Numlock News: November 2, 2022 • Bubbles, Bats, Beanbags
By Walt Hickey
No Longer Workin’ For A Living
Huey Lewis and the News has sold the rights to their musical copyrights, the latest act to cash out into the red-hot market for music royalties. The price for the full discography — which included songs like “Hip to Be Square” and “The Power of Love” — was $20 million. The company it sold to, Primary Wave, recently got $1.7 billion from an investment company to fund an acquisition spree, so this is not likely the last story in the ongoing saga of private investors obtaining the rights to popular music for bands looking to cash out. Needless to say, I’m not surprised that Huey Lewis and the News managed to find driven yet adamant fans among the Wall Street financier set.
The Federal Trade Commission has sued Chegg, a “homework help app,” regarding what the agency describes as a careless approach to cybersecurity. I, for one, am shocked that Chegg didn’t actually do the requisite work here, sharing important passwords that gave all sorts of employees and contractors access to its user account data, culminating in a 2018 theft of 40 million users’ data which included names, email addresses and passwords as well as in some cases data about religion and sexual orientation. Business has been good — Chegg’s market cap was $2.7 billion, and revenue in 2021 hit $776 million — but critics have long alleged that the site facilitates widespread cheating among students. The enforcement action against Chegg is being seen as a warning shot to the education technology business as a whole, not unlike the scarlet letter symbolizing the guilt and grief of Hester Prynne after she, too, was sanctioned by her community, potentially invoking larger moral questions, or so I’m told according to Chegg.
A Silent Guardian, A Watchful Protector
A new study highlights the important role that bats play in the development of forests, with their ravenous appetites for insects making them essential in eating the bugs that eat trees. The researchers built a massive mesh-enclosed structure in an Indiana forest to see what happens when the eight local species of bats can’t eat insects off trees. They found three times as many insects and five times more defoliation in the control plots compared to the forests, with oaks in particular experiencing nine times the defoliation without bats. Anyway, this pretty succinctly explains why supervillain Killer Moth has beef with Batman.
Another week, another niche competitive activity in the grips of a lurid cheating scandal. The American Cornhole League has been rent asunder after allegations that a top team in the doubles competition was using illegal beanbags, allegations that were proven to be too small after a live weigh-in. The officials then checked the competitors bags, which were revealed to be underweight as well, and it’s now known as BagGate. The sport is growing fast — the ACL has 155,000 members, up from 125,000 last year, and I can only presume grows larger with each new fraternity pledge class — and there are 22,000 events this year. Players at the highest levels will turn to all manner of innovation — boiling them, washing them in vinegar, hitting them with mallets — as lighter and thinner bags can provide an advantage.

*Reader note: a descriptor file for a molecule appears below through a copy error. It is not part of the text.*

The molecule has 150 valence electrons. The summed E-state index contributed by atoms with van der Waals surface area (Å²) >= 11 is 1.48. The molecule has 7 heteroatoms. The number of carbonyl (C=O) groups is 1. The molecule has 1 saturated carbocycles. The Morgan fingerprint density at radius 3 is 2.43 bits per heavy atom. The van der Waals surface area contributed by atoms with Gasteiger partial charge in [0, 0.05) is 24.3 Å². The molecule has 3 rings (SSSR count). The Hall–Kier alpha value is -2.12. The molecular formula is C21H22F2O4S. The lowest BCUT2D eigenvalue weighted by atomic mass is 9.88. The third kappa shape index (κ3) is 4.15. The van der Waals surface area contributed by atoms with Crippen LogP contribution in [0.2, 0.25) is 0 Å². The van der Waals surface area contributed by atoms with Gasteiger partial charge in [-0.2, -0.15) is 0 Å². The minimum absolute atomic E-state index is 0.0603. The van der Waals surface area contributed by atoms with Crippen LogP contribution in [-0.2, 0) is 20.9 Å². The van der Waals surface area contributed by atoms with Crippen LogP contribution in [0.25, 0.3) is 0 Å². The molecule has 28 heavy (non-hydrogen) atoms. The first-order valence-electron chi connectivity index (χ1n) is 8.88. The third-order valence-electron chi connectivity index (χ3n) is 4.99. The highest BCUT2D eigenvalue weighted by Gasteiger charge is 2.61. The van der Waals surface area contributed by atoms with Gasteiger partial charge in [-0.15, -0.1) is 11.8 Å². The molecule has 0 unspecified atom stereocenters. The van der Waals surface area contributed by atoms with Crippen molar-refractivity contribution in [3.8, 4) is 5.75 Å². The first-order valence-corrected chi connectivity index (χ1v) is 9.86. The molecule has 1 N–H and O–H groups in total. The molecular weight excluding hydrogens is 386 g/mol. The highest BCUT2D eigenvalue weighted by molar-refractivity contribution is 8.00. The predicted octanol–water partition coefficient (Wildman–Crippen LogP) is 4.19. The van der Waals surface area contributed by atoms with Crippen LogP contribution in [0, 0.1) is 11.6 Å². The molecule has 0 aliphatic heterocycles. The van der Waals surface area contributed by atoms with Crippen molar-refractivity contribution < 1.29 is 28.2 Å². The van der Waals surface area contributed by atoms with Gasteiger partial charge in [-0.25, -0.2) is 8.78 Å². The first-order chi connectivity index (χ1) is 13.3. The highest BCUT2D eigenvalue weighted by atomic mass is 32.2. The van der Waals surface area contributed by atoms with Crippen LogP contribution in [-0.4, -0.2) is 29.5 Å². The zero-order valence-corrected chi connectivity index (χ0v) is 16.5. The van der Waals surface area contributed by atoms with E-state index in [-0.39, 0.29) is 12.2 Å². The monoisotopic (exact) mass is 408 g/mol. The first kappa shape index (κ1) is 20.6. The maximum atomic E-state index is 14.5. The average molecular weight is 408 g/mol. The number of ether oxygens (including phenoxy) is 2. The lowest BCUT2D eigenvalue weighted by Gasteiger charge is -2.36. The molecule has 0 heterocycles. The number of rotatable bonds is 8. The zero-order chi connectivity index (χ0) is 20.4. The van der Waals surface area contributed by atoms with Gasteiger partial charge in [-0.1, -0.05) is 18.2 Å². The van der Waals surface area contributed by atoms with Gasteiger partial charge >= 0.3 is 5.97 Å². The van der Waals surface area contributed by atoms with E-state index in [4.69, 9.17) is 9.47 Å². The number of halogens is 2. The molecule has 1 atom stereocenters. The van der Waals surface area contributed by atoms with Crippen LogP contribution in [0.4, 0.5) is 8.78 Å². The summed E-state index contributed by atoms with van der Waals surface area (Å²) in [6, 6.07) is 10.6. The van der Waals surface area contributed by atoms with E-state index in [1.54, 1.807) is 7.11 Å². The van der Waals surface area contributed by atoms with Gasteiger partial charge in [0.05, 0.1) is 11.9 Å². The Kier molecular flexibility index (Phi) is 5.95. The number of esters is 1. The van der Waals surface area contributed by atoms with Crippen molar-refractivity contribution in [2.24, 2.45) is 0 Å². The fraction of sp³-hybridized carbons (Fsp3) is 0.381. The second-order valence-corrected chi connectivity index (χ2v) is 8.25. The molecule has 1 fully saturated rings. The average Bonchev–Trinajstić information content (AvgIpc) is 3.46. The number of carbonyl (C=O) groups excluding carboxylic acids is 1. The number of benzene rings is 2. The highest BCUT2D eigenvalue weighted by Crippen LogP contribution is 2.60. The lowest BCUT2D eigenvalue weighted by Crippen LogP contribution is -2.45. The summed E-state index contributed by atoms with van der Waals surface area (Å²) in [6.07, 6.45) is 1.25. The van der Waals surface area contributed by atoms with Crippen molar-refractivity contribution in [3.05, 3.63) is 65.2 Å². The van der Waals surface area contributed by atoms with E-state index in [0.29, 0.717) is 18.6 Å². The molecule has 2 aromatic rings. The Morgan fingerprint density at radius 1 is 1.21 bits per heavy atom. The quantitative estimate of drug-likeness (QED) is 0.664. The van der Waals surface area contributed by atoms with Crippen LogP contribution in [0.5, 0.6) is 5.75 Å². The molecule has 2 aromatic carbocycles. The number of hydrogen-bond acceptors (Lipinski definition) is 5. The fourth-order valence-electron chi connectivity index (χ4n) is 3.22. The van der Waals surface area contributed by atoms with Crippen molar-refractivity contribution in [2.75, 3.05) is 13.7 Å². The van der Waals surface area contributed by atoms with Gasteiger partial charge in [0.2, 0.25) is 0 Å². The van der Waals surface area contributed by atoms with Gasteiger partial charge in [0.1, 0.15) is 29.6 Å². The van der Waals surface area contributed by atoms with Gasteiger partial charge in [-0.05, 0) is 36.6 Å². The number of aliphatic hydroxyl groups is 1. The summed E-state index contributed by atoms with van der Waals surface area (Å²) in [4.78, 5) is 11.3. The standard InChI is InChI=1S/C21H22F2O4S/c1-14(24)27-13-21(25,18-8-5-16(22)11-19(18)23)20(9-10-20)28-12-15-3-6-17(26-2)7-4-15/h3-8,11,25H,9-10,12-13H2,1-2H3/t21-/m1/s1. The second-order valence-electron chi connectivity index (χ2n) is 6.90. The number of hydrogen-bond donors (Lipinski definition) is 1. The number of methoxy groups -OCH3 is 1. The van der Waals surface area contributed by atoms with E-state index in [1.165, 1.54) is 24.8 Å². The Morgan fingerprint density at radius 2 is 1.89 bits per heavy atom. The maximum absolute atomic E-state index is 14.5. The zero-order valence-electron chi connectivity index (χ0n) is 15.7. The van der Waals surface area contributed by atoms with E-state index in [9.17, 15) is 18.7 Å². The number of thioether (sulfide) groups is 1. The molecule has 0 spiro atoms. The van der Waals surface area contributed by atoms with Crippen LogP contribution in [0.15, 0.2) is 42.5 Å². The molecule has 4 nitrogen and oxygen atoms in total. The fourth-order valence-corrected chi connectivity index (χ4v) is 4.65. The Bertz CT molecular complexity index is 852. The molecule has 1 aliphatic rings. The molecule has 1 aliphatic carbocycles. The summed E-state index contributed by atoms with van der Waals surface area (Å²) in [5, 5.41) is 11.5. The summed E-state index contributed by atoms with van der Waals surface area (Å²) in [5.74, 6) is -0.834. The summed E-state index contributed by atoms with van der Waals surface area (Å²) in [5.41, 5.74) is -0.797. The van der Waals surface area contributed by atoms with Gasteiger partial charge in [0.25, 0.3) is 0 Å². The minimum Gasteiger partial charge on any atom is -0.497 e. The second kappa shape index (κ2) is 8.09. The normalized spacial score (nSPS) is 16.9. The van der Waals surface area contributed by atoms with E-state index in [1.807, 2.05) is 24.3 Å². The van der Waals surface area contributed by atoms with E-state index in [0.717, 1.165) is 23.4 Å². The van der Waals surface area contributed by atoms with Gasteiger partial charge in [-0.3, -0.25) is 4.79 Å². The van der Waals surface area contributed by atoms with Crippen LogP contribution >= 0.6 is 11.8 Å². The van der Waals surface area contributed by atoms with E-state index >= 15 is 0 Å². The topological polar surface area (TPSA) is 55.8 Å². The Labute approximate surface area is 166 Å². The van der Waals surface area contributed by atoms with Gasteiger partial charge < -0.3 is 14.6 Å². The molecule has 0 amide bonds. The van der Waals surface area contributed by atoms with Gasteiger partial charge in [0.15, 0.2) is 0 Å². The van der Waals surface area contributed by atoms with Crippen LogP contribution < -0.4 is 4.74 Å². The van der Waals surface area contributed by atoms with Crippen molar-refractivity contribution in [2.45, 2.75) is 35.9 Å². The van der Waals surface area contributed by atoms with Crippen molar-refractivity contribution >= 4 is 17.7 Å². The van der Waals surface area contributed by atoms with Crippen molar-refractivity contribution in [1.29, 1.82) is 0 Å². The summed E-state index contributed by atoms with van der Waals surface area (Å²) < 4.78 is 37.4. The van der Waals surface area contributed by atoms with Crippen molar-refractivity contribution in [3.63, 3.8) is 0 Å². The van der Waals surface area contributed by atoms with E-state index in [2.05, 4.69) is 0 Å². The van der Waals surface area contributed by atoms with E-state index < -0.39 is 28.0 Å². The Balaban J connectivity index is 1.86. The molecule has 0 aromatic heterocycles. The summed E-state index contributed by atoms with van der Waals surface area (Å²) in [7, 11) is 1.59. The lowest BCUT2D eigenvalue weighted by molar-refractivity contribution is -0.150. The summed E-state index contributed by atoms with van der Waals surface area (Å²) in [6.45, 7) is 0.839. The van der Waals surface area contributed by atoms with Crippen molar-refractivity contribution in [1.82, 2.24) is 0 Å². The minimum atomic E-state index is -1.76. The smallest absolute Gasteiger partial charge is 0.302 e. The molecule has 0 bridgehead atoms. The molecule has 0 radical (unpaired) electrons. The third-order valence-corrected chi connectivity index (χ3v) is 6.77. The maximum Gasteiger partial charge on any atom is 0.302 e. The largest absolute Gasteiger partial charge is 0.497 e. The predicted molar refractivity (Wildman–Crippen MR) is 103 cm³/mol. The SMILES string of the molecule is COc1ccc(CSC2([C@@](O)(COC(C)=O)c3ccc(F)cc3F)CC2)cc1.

Italy’s new far-right government has proposed a new law that would ban raves, creating a new crime of “invasion for dangerous gatherings” of over 50 people. If implemented, the crime would be punishable for up to six years in prison, and it also makes it possible to wiretap rave organizers. This is a potential legacy push for the incoming government of the notoriously politically stable peninsula, as we all know governments that ban dancing get positively glowing write-ups in the history books.
Air Lubrication Systems are neat technology that can be added to ships to reduce friction between the water and the hull by bubbling air through the water. This reduced the fuel consumption and, ergo, carbon emissions by about 5 percent per ship. Carnival, the largest cruise company, has it on four of its ships, and this week announced it plans to install the air lubrication technology on at least 20 percent of its fleet, including five more ships this year and then 10 more ships through 2027.
Many companies are making significant investments to directly reduce their climate footprint. Take, for instance, the home improvement company Lowe’s, which spent $68 million to upgrade the lighting and air conditioning equipment in its stores and in doing so cut its electricity use by 11 percent and cut its emissions by 9 percent. That’s a solid, direct investment in cutting emissions. Yeah lots of companies don’t actually want to bother with that, and instead use “market-based accounting” to make audacious claims by buying up credits from clean energy providers so they can say they are running on green power but in fact are not. An analysis of 6,000 climate reports found 1,318 using market-based accounting to (on paper) erase 112 million metric tons of “emissions” from their record.
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